Evangelion creator Hideaki Anno’s directorial debut, Gunbuster, begins with a fairly simple premise: what if Top Gun but with cosmic gear? The series is set in a time when aliens threaten to destroy humanity, and our survival depends on the academy training teenage girls to pilot mechs to go into space and punch the enemy in the face. The story centers on Noriko as she transforms from a brash but inept student into humanity’s best hope of winning the war. Gunbuster is in many ways the forerunner of everything Gainax would have done, from Evangelion to Gurren Lagann, with Anno’s distinctive directing style and ability to shoot the same scene from a dozen different angles, angular shapes, heroic sacrifices. , iconic poses, and rapid escalation to over-the-top threats that threaten the world are all present in this six-episode OVA.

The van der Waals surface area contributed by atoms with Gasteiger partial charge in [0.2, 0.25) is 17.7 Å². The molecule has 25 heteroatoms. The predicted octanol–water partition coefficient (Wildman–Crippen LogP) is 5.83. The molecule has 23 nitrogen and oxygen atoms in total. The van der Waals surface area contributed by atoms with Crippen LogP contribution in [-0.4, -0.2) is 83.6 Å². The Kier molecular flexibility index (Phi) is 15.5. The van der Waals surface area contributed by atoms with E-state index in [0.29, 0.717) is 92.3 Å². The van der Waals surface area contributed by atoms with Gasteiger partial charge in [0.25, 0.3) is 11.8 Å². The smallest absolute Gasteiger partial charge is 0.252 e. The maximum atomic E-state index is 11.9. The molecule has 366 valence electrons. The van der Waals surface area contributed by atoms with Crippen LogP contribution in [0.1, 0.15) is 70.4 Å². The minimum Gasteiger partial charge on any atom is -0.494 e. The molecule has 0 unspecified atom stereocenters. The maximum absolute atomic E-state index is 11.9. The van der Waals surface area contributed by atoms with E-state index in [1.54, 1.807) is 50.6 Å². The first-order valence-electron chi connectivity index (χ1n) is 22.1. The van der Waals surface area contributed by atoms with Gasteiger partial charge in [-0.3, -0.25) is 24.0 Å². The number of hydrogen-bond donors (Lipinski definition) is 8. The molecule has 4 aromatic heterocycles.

But the real star of the show lies in how it uses time dilation to explore a highly emotional story about wasted time and sacrifice. You see, most of the show’s emotional moments revolve around using time dilation to show the difference in time between those on the front lines and those left on Earth. Noriko sees how former bullies become friends, friends become adults, and adults leave, and all this Noriko experiences in a couple of days. Instead of a quick montage apparently intended to cause emotional devastation at the beginning of Up, Anno returns to the idea over and over again to support the show’s themes of sacrifice and perseverance.